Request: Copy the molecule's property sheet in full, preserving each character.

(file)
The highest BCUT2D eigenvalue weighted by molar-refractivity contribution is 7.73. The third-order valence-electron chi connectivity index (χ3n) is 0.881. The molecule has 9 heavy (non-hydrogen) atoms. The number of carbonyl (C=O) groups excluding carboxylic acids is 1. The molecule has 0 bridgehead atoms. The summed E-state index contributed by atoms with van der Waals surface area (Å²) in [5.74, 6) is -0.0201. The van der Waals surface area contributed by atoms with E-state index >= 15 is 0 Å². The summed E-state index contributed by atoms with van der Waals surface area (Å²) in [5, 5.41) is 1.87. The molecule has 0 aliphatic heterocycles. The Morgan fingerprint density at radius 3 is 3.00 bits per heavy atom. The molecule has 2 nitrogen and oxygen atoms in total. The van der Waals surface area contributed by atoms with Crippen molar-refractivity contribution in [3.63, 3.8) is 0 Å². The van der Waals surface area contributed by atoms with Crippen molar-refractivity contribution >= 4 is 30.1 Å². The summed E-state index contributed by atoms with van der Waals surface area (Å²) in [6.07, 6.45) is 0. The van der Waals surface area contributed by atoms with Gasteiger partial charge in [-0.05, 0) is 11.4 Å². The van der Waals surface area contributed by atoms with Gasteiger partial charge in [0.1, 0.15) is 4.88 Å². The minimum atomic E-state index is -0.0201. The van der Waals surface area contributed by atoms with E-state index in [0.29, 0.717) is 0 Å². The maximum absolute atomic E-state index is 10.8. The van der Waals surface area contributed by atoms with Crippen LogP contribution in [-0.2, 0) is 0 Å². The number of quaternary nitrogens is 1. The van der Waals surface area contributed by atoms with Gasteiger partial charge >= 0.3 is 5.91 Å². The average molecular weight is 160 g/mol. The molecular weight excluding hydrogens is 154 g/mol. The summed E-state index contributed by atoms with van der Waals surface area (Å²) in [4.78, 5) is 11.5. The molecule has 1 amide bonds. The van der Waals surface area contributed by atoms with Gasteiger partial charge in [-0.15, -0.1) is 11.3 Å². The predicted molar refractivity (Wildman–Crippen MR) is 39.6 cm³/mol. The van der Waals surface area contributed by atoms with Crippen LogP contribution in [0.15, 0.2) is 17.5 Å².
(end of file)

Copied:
The highest BCUT2D eigenvalue weighted by molar-refractivity contribution is 7.73. The third-order valence-electron chi connectivity index (χ3n) is 0.881. The molecule has 9 heavy (non-hydrogen) atoms. The number of carbonyl (C=O) groups excluding carboxylic acids is 1. The molecule has 0 bridgehead atoms. The summed E-state index contributed by atoms with van der Waals surface area (Å²) in [5.74, 6) is -0.0201. The van der Waals surface area contributed by atoms with E-state index >= 15 is 0 Å². The summed E-state index contributed by atoms with van der Waals surface area (Å²) in [5, 5.41) is 1.87. The molecule has 0 aliphatic heterocycles. The Morgan fingerprint density at radius 3 is 3.00 bits per heavy atom. The molecule has 2 nitrogen and oxygen atoms in total. The van der Waals surface area contributed by atoms with Crippen molar-refractivity contribution in [3.63, 3.8) is 0 Å². The van der Waals surface area contributed by atoms with Crippen molar-refractivity contribution >= 4 is 30.1 Å². The summed E-state index contributed by atoms with van der Waals surface area (Å²) in [6.07, 6.45) is 0. The van der Waals surface area contributed by atoms with Gasteiger partial charge in [-0.05, 0) is 11.4 Å². The van der Waals surface area contributed by atoms with Gasteiger partial charge in [0.1, 0.15) is 4.88 Å². The minimum atomic E-state index is -0.0201. The van der Waals surface area contributed by atoms with E-state index in [0.29, 0.717) is 0 Å². The maximum absolute atomic E-state index is 10.8. The van der Waals surface area contributed by atoms with Crippen LogP contribution in [-0.2, 0) is 0 Å². The number of quaternary nitrogens is 1. The van der Waals surface area contributed by atoms with Gasteiger partial charge >= 0.3 is 5.91 Å². The average molecular weight is 160 g/mol. The molecular weight excluding hydrogens is 154 g/mol. The summed E-state index contributed by atoms with van der Waals surface area (Å²) in [4.78, 5) is 11.5. The molecule has 1 amide bonds. The van der Waals surface area contributed by atoms with Gasteiger partial charge in [-0.15, -0.1) is 11.3 Å². The predicted molar refractivity (Wildman–Crippen MR) is 39.6 cm³/mol. The van der Waals surface area contributed by atoms with Crippen LogP contribution in [0.15, 0.2) is 17.5 Å².